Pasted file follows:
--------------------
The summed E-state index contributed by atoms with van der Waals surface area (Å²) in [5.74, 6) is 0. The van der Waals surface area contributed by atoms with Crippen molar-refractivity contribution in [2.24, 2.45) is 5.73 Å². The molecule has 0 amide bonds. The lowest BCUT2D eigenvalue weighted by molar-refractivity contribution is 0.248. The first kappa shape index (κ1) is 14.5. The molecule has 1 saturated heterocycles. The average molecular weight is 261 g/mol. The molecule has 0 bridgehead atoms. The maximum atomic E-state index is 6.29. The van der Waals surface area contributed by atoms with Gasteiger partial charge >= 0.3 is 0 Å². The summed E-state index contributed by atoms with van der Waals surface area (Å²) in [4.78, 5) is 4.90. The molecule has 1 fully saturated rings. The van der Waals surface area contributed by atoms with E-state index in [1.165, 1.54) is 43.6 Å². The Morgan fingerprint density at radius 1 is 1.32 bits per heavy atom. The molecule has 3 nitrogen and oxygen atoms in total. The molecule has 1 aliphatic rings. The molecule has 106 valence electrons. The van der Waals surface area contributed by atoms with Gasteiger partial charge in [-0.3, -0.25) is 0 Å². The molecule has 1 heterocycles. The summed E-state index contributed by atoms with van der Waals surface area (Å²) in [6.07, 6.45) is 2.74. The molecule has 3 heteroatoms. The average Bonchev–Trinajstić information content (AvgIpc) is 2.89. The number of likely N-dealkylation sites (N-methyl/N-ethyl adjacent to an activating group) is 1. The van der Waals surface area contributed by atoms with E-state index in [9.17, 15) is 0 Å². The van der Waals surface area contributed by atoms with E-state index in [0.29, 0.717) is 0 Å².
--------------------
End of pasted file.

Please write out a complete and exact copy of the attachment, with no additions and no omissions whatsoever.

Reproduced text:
The summed E-state index contributed by atoms with van der Waals surface area (Å²) in [5.74, 6) is 0. The van der Waals surface area contributed by atoms with Crippen molar-refractivity contribution in [2.24, 2.45) is 5.73 Å². The molecule has 0 amide bonds. The lowest BCUT2D eigenvalue weighted by molar-refractivity contribution is 0.248. The first kappa shape index (κ1) is 14.5. The molecule has 1 saturated heterocycles. The average molecular weight is 261 g/mol. The molecule has 0 bridgehead atoms. The maximum atomic E-state index is 6.29. The van der Waals surface area contributed by atoms with Gasteiger partial charge >= 0.3 is 0 Å². The summed E-state index contributed by atoms with van der Waals surface area (Å²) in [4.78, 5) is 4.90. The molecule has 1 fully saturated rings. The van der Waals surface area contributed by atoms with E-state index in [1.165, 1.54) is 43.6 Å². The Morgan fingerprint density at radius 1 is 1.32 bits per heavy atom. The molecule has 3 nitrogen and oxygen atoms in total. The molecule has 1 aliphatic rings. The molecule has 106 valence electrons. The van der Waals surface area contributed by atoms with Gasteiger partial charge in [-0.3, -0.25) is 0 Å². The molecule has 1 heterocycles. The summed E-state index contributed by atoms with van der Waals surface area (Å²) in [6.07, 6.45) is 2.74. The molecule has 3 heteroatoms. The average Bonchev–Trinajstić information content (AvgIpc) is 2.89. The number of likely N-dealkylation sites (N-methyl/N-ethyl adjacent to an activating group) is 1. The van der Waals surface area contributed by atoms with E-state index in [9.17, 15) is 0 Å². The van der Waals surface area contributed by atoms with E-state index in [0.29, 0.717) is 0 Å².